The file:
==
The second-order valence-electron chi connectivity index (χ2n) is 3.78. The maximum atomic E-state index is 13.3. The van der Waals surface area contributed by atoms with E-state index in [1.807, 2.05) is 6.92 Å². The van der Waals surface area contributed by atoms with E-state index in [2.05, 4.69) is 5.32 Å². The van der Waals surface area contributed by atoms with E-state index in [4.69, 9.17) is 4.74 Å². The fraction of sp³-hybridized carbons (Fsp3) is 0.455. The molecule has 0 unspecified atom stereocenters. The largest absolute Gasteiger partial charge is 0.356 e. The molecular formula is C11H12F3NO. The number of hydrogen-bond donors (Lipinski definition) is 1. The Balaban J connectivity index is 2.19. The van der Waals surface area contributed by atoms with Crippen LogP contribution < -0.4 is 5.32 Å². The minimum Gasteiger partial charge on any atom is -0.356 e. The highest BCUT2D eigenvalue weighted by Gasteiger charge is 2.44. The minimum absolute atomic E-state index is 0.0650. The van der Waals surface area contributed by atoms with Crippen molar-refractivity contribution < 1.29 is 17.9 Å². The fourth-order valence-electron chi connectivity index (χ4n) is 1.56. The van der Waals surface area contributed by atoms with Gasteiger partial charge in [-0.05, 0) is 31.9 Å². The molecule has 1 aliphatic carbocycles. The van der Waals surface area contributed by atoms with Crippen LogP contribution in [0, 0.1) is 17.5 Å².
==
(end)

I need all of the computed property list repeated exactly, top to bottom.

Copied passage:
The second-order valence-electron chi connectivity index (χ2n) is 3.78. The maximum atomic E-state index is 13.3. The van der Waals surface area contributed by atoms with E-state index in [1.807, 2.05) is 6.92 Å². The van der Waals surface area contributed by atoms with E-state index in [2.05, 4.69) is 5.32 Å². The van der Waals surface area contributed by atoms with E-state index in [4.69, 9.17) is 4.74 Å². The fraction of sp³-hybridized carbons (Fsp3) is 0.455. The molecule has 0 unspecified atom stereocenters. The largest absolute Gasteiger partial charge is 0.356 e. The molecular formula is C11H12F3NO. The number of hydrogen-bond donors (Lipinski definition) is 1. The Balaban J connectivity index is 2.19. The van der Waals surface area contributed by atoms with Crippen LogP contribution < -0.4 is 5.32 Å². The minimum Gasteiger partial charge on any atom is -0.356 e. The highest BCUT2D eigenvalue weighted by Gasteiger charge is 2.44. The minimum absolute atomic E-state index is 0.0650. The van der Waals surface area contributed by atoms with Crippen molar-refractivity contribution < 1.29 is 17.9 Å². The fourth-order valence-electron chi connectivity index (χ4n) is 1.56. The van der Waals surface area contributed by atoms with Gasteiger partial charge in [-0.05, 0) is 31.9 Å². The molecule has 1 aliphatic carbocycles. The van der Waals surface area contributed by atoms with Crippen LogP contribution in [0, 0.1) is 17.5 Å².